6.) What is a quote that inspires you in your work?
“Your talent determines what you can do. Your motivation determines how much you’re willing to do. Your attitude determines how well you do it.” —Lou Holtz
7.) What motivates you both personally and professionally?
On a personal level, happiness is my motivator. I choose things that make me happy, whether that’s food, good company, or Fall weather. On a more professional level, things that motivate me include working well as part of a team, overcoming challenges, learning new things, and coming up with creative ideas to improve something.
8.) What are your interests outside of work?
Outside of work, I enjoy spending time with my husband, my 16-month old daughter, and our dog, Fitz. I also enjoy true-crime podcasts and documentaries, although most of my time is spent chasing a very active toddler!
If you’ve been a long-time partner of HCIF, chances are you know Pam Braun, who has the longest tenure of any other HCIF employee. Joining the organization in 2008, Pam serves as VP of Clinical Improvement. Pam has overseen the growth of our clinical quality and patient safety program portfolio and has led our signature Partnership for Patient Care Program for many years. She also provides leadership for many organizational initiatives, such as staff development and strategic planning. Her warm and calm demeanor in the midst of complex and challenging issues serves her well in her role. Learn more about Pam in this month’s staff profile.
How did you become interested in healthcare quality, and what are you most passionate about within the field?
After being a bedside nurse for many years, I returned to school to earn an MSN. My coursework included classes on healthcare quality. I loved learning about the different theories, principles and approaches. Soon after, I accepted a position as a quality analyst. I’ve worked in healthcare quality and patient safety for over 20 years and never looked back!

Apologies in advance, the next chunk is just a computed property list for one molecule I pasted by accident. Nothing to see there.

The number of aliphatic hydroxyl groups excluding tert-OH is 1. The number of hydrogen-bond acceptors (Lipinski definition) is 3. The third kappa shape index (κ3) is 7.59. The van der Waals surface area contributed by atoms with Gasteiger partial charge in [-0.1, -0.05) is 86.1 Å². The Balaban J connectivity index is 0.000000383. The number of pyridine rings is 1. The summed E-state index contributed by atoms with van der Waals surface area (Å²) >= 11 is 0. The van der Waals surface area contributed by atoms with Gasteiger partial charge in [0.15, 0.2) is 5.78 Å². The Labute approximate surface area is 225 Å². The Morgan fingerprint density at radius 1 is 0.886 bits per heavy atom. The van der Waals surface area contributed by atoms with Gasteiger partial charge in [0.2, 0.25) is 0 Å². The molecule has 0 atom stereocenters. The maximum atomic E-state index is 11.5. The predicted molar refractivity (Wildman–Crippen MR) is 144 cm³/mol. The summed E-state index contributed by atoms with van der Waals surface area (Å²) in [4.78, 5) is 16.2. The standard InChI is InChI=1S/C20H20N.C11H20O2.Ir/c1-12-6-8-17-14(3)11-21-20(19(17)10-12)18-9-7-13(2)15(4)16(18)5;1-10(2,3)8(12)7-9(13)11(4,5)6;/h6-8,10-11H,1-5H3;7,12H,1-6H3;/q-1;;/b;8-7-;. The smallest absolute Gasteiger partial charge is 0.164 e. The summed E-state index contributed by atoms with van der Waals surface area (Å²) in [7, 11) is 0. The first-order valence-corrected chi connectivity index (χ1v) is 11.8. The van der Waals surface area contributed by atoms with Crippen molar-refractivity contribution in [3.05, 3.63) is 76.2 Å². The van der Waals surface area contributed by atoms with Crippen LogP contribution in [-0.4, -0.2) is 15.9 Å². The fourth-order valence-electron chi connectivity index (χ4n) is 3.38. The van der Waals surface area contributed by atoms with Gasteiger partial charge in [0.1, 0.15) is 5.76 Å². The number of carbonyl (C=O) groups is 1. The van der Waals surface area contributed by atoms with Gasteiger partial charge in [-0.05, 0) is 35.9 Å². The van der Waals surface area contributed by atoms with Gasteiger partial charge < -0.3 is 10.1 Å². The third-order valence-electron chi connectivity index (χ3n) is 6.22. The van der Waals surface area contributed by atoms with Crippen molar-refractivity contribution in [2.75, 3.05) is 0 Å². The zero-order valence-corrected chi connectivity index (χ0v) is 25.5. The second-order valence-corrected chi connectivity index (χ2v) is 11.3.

What accomplishments are you most proud of from your tenure with HCIF?
I would have to say that I’m most proud of the formation of our regional safe table, a program that HCIF leads in partnership with ECRI PSO. The idea for this program came from our Clinical Advisory Committee members. They wanted to build on the trust and transparency among our region’s patient safety and quality leaders , so recommended a program where these leaders can discuss and learn from actual events of harm, a departure from our traditional topic-specific programs. After many months of planning and gaining support from the region’s hospital attorneys and executives, we launched the program nearly 5 years ago with the hope that enough people would be interested in participating for a 1-year trial period and that participants would be comfortable sharing their experiences and solutions. I’m pleased to say that this program has been far more successful than I thought it would be. I’m honored to continue to support this program and am humbled by the level of expertise and commitment towards patient safety of safe table participants.
How do you apply your nursing experience to the work you do at HCIF?
I have worked many years as a nurse in acute-care and ambulatory care settings both as a direct care provider and as a quality/safety leader. Through this experience, I feel as though I can relate to the numerous challenges that providers/administrators face, appreciate all of the competing priorities that organizations undertake, and can help develop realistic and effective improvement strategies to implement. When I work with individual teams on improvement efforts, it also works to my advantage that I am viewed as a peer.
You’ve been with HCIF longer than any other current employee – how has the organization evolved over time?
When I started at HCIF 13 years ago, I was one of four employees and we supported 2 major programs. We now have eleven employees and have supported MANY programs. The focus of our work has expanded from Quality/Patient Safety to include population/community health. We’ve also expanded our regional work to include participants across Pennsylvania and into New Jersey. It’s been very exciting to be involved in HCIF’s growth!
What are some of your personal interests?
I’m a parent of 3 daughters, 20 y.o., 18 y.o and 15 y.o. My 18 y.o daughter has Trisomy 21 and Autism, so my husband and I like to get involved in school and community activities that promote awareness and inclusion of people with special needs such as the Special Olympics, Buddy Walks, and Best Buddies. I’m always inspired by the abilities and strengths of these amazing individuals!